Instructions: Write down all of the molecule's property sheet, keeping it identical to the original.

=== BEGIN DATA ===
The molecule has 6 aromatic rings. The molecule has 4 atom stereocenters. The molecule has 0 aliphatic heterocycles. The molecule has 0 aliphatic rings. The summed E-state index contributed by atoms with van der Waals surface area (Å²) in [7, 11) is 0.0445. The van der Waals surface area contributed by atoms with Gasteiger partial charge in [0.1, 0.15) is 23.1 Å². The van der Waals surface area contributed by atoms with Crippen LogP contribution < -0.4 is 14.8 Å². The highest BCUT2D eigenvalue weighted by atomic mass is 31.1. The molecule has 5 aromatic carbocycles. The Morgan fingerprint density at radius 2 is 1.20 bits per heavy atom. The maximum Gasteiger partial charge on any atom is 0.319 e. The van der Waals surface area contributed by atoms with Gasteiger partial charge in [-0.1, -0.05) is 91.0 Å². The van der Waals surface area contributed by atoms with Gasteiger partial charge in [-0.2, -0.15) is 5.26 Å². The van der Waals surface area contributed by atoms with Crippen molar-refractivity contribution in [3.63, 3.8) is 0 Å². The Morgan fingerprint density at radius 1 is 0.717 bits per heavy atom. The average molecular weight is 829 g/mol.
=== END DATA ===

The molecule has 6 aromatic rings. The molecule has 4 atom stereocenters. The molecule has 0 aliphatic heterocycles. The molecule has 0 aliphatic rings. The summed E-state index contributed by atoms with van der Waals surface area (Å²) in [7, 11) is 0.0445. The van der Waals surface area contributed by atoms with Gasteiger partial charge in [0.1, 0.15) is 23.1 Å². The van der Waals surface area contributed by atoms with Crippen LogP contribution < -0.4 is 14.8 Å². The highest BCUT2D eigenvalue weighted by atomic mass is 31.1. The molecule has 5 aromatic carbocycles. The Morgan fingerprint density at radius 2 is 1.20 bits per heavy atom. The maximum Gasteiger partial charge on any atom is 0.319 e. The van der Waals surface area contributed by atoms with Gasteiger partial charge in [-0.1, -0.05) is 91.0 Å². The van der Waals surface area contributed by atoms with Gasteiger partial charge in [-0.2, -0.15) is 5.26 Å². The van der Waals surface area contributed by atoms with Crippen molar-refractivity contribution in [3.63, 3.8) is 0 Å². The Morgan fingerprint density at radius 1 is 0.717 bits per heavy atom. The average molecular weight is 829 g/mol.